Jeff Britton: 24:04
That's great, Jeff. It sounds like, again t's fun. I can hear the enthusiasm in your voice. You found ways to make this time period valuable, meaningful, and helpful to your kids and to your athletes as well. And congratulations on becoming the head coach. This is a very strange first year for being a head coach.
Jeff Swarr: 24:25
Well, we're undefeated! And you said something right there. I don't know what it means to you, but it means something to me. You said was that you found a way and honestly like that's a hashtag have used on social media lately. And, you know, our high school mascot happens to be a Pioneer. Well, if you're gonna be a Pioneer, you gotta find a way.
Jeff Britton: 24:53
Jeff, you are one of the first people who ever used Get More Math. You know, I made it, I think about 15 years ago, and some time within a year or two after that, you would have been one of my co-teachers and started playing with it. I am super curious what the insiders/ outsiders view was. What was that like there at the outset?
Jeff Swarr: 25:14
You know you brought that up and the first thing that popped into my head was "LSS DFS Run Faster," whatever had to type in to run it the first time, right? I have no idea what that meant, but I knew I was the monkey and I could jump through the hoop for you. So to me., when somebody is passionate about something, they're always gonna find ways to tweak it and make it better. So when we started with, and when I say we it was developed by you, but when I say we it was always the give and take of like, how can we make this better? How can we do this? And the end product was the kids' performance, not the end product of Get More Math. The end product was this is having an impact on our students and their learning. And so, you know, I do a lot of reading and we talk about motivation and we talk about the carrot or the stick you know, that you put in front of the kids. Well the crazy thing is much of that, like carrot and stick in this environment is taken away. "Oh, I'm not getting graded on this? Why do I do it?" And I've really talked to our kids about we do things for learning, not for the grade, and I've had that message from the beginning of class, from the beginning of the school year, and now it's reinforced. So to bring it back to what Get More Math has, I'm gonna say evolved to and started was about making it better and making it better for the kids learning. Okay, well, now it's also deep down these kids are motivated to learn, they're motivated by education, to improve and to learn. The grade ends up being that result. And you could get into the whole discussion on grading, but now it really brings philosophically to the forefront if I'm not really being graded, if there's like, the kids don't see the grade, they see the learning, we've really reached Utopia. Now it's just about the learning, you know. And so again, where great challenge is great opportunity, you know, remove that grade and see what the kids do. And if they continue to work, you know what, we've got it. We've got it, you know? So for me, Get More Math, like to have a conversation with the kids be like, alright, look, you know, we just got introduced a skill it's red, you got it yellow now! Alright, that means you've improved! Hey, you know what? Give it a little later, it's green. Now, I kind of chuckle because I'm not going to say I know all the algorithms behind it going from red to yellow, green to, silver to gold, but I do know that if you do it over a long period of time, you're gonna make that progression. So hey, we got two months. Let's see, Do you have the ability to move that yellow to green, to silver, you know, and now that motivation is learning and there's no grade associated with it whatsoever. So again, you could have a long discussion on grades, but it's the idea of that learning and the evolution of Get More Math, tweaking it to support that student. Learning to me is what it's always been about.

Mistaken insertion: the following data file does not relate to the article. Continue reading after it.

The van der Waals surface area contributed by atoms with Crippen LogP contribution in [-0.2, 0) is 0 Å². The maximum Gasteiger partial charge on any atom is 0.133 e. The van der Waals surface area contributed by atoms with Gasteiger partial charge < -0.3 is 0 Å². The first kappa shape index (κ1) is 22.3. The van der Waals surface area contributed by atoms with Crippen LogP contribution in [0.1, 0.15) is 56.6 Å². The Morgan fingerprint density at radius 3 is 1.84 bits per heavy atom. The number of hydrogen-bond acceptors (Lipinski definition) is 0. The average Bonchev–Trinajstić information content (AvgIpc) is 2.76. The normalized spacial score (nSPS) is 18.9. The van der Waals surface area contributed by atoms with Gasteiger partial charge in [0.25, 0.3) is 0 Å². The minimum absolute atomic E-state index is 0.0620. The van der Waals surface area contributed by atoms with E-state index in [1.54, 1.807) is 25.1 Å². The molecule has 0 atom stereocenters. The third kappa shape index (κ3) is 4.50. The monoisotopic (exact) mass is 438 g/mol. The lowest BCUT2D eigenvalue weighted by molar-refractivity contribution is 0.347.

Jeff Britton: 28:54
Beautiful. That is very true. And it's funny you talk about motivation. I always found that students making gains and learning things, typically, for most kids, that was massively motivational. And in particular for our clientele, these needier kids often, boy, they start to make gains. They start to understand math, and you don't have to force them to do anything. They want to do more because it's so delightful to find that they're actually successful after often prior years, really stumbling, really struggling and expressing math and trying to learn math is painful. To turn around and start building success is just it's it's own reward and it provides it's own rocket fuel. And then getting back to the development of Get More Math, I found that massively motivating, seeing my kids, excited about learning, really excited me about, you know, improving the system and putting more time into it so that they'd be even more excited about learning.
Jeff Swarr: 30:01